The path that took Aziz Sancar to the Nobel

The path that took Aziz Sancar to the Nobel

If, in this country, we could convert the energy we spend on absurd discussions to, for instance, electricity, most probably we would not have the need for Russia to build a nuclear power plant for us. 

The debates that erupted with Aziz Sancar’s sharing the Nobel Chemistry Prize this year are all in this category. We have been talking ridiculous nationalism for two days. 

Take Swedish Tomas Lindahl who also shared the prize in chemistry. He is the person who shattered the view that DNA was a perfect structure impossible to damage.    

He was born in Sweden and received his basic education there but the question that brought him a Nobel Prize today was asked during his doctorate studies in Princeton, the United States: “How stable is this DNA thing?”

Lindahl continued his studies in Sweden’s famous Karolinska Institute and then went to the U.S. again. He showed that DNA was continuously damaged and repaired itself; then he received the Nobel while he was working in an institute in London founded in the name of Francis Crick, one of the discoverers of DNA.  

Where is Lindahl from now-- Sweden, the United States or the United Kingdom? This is a ridiculous question. 

The same goes for Aziz Sancar. His interest in DNA repair mechanisms started in Turkey. While he was a student at the medical faculty of Istanbul University, he was able to distinguish the first enzyme that caused damage. Then he met molecular biology while he was in the United States with a scholarship.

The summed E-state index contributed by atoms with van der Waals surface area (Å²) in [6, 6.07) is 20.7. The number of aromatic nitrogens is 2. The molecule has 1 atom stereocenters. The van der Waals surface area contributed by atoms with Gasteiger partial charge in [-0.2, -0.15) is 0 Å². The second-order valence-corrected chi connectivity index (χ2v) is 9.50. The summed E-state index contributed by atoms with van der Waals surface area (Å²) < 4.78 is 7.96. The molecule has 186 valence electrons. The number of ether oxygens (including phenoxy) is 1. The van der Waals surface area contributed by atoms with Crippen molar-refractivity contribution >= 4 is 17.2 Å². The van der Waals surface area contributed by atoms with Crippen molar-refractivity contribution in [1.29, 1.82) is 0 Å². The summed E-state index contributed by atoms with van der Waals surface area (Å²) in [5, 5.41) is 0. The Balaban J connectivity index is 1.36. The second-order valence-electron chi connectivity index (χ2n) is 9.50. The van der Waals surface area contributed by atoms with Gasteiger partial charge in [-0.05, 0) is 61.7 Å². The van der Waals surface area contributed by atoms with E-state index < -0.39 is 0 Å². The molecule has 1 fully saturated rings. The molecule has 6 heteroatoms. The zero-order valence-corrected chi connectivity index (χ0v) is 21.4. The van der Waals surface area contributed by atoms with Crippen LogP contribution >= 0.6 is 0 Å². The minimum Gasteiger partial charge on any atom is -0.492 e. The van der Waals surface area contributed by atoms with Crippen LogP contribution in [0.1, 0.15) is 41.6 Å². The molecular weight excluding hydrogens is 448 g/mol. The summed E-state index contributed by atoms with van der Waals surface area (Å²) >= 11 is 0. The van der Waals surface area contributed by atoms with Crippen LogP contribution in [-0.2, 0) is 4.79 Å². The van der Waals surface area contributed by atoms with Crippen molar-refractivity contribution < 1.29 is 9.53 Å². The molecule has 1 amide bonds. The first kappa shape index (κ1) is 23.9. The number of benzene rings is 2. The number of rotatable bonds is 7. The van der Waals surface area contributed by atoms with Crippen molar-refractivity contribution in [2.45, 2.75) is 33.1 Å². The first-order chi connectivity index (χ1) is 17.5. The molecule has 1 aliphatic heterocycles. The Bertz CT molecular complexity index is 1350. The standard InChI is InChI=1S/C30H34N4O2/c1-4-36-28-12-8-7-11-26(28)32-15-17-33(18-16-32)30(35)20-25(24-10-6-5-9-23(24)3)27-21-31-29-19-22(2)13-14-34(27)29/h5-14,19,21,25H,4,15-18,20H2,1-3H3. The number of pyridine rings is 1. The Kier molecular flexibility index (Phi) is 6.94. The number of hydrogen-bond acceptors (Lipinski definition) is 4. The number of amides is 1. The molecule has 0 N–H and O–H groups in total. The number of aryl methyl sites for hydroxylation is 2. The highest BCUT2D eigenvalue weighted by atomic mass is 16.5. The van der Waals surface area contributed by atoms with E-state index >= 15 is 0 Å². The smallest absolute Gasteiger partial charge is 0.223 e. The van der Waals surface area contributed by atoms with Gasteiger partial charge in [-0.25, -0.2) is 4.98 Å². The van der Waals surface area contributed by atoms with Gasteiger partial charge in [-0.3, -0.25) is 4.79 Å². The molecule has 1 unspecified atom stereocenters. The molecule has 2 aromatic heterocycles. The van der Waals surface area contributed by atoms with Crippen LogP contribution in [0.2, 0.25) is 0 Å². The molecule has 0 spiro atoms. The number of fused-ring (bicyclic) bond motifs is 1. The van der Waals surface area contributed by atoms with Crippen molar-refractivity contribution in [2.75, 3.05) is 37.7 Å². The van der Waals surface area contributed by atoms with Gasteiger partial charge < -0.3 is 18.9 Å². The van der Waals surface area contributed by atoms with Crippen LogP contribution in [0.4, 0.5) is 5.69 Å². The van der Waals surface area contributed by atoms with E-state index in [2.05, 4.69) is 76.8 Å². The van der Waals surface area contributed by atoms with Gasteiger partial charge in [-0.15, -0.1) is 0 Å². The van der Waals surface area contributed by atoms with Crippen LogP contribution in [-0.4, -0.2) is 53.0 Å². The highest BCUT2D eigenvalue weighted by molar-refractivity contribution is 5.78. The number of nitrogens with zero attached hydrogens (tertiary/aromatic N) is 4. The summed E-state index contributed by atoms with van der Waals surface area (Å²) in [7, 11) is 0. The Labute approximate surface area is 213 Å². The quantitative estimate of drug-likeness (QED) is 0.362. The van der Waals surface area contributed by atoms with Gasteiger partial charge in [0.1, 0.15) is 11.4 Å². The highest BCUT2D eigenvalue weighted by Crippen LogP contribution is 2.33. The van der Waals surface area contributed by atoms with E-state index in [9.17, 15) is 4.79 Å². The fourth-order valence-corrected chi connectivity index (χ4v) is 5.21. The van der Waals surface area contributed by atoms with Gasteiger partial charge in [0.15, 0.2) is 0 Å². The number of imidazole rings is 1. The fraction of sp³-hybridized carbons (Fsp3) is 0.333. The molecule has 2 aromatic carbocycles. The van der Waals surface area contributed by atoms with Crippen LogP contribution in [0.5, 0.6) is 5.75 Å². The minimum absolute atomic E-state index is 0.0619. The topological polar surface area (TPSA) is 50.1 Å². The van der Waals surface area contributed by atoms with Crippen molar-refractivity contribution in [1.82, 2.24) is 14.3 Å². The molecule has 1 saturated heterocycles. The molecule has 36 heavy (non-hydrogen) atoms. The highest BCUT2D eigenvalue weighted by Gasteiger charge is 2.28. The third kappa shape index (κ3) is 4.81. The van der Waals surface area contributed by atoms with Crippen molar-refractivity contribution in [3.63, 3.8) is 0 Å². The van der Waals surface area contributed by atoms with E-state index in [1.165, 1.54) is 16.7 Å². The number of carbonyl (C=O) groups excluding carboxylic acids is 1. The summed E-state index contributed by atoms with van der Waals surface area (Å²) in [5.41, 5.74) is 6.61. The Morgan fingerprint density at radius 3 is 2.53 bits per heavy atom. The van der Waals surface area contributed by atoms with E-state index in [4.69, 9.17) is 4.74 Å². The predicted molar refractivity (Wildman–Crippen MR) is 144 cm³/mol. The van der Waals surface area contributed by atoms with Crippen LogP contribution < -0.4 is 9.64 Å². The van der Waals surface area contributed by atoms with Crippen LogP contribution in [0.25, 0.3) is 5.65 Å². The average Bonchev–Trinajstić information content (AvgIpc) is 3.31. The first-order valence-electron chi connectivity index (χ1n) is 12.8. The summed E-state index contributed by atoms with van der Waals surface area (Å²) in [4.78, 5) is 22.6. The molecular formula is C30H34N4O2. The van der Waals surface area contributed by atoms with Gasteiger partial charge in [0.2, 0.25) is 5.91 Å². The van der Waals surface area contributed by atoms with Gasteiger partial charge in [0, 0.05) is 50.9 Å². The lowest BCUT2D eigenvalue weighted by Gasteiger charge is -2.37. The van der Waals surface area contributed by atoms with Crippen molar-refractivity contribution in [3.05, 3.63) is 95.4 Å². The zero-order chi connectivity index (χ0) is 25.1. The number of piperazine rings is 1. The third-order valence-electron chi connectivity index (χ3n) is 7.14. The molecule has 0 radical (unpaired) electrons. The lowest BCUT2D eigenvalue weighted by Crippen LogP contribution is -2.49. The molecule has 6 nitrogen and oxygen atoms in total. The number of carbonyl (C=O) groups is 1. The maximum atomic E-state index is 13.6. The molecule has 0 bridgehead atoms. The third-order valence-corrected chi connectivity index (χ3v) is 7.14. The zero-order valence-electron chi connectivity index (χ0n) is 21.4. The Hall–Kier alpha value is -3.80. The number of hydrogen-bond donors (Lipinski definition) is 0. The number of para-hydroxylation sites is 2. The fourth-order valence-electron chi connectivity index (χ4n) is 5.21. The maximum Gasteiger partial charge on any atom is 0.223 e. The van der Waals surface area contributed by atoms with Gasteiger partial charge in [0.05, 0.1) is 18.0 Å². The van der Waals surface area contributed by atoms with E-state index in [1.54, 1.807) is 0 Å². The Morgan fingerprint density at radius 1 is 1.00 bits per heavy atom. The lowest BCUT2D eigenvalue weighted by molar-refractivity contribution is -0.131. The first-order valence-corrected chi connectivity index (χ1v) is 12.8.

The field he worked in was the most widespread reason for DNA damage, exposure to sun light, more precisely, ultraviolet rays.  Especially a result of marrying kin, a genetic disease develops called “Xeroderma Pigmentosum.” We know cousin marriages in Turkey are very widespread; maybe Sancar was inspired by this. Maybe he has seen many patients suffering from this disease. These patients, if exposed to sunlight, may develop skin cancer. 

Sancar revealed the entire mechanism that caused DNA damages, mapped them and showed the whole repair mechanism of damaged DNA in a cell.   

Right at this period, the third winner, Paul Modrich, found another DNA repair mechanism. This is how the road to the Nobel was paved. 

Sancar dedicated at least 20 years of his life to this. With a rough estimate, he spent eight to 10 years of his life looking through the lens of a microscope.  

Sancar did not only work on DNA repair mechanisms; he is also one of the leading researchers on the “biological clock.” And many more awards are expected on that front also. 

Science is not done for only a country, a nation or an ethnic group; the new information obtained from science belongs to all of humanity. If, as a result of Aziz Sancar’s and other molecular biologists’ studies, a cure for certain cancers is developed, all of humanity will benefit from it, not a specific group. 

Our issue is that we were able to take to the level of a Nobel, a poor boy born in a village in 1946, educating him in our schools and graduating him from our university. Well, what about those born later? Were we able to continually provide the same means to those born in the 1970s, 1980s and 1990s or not? 

I think we were not. The years Aziz Sancar was raised, there was an egalitarian and relatively qualified education that we eroded with every passing year. Today, we have reached the most unequal situation that it could possibly reach. In those years, we were able to give the best education provided by the republic to Aziz Sancar, born in Savur of Mardin; we are not able to give the same education to other disadvantaged. 

For this reason, actually, the number of educated people who can reach the Nobel prize does not increase in years; it actually decreases. 

If we are to be engaged in a constructive debate related to Aziz Sancar, let’s at least discuss this.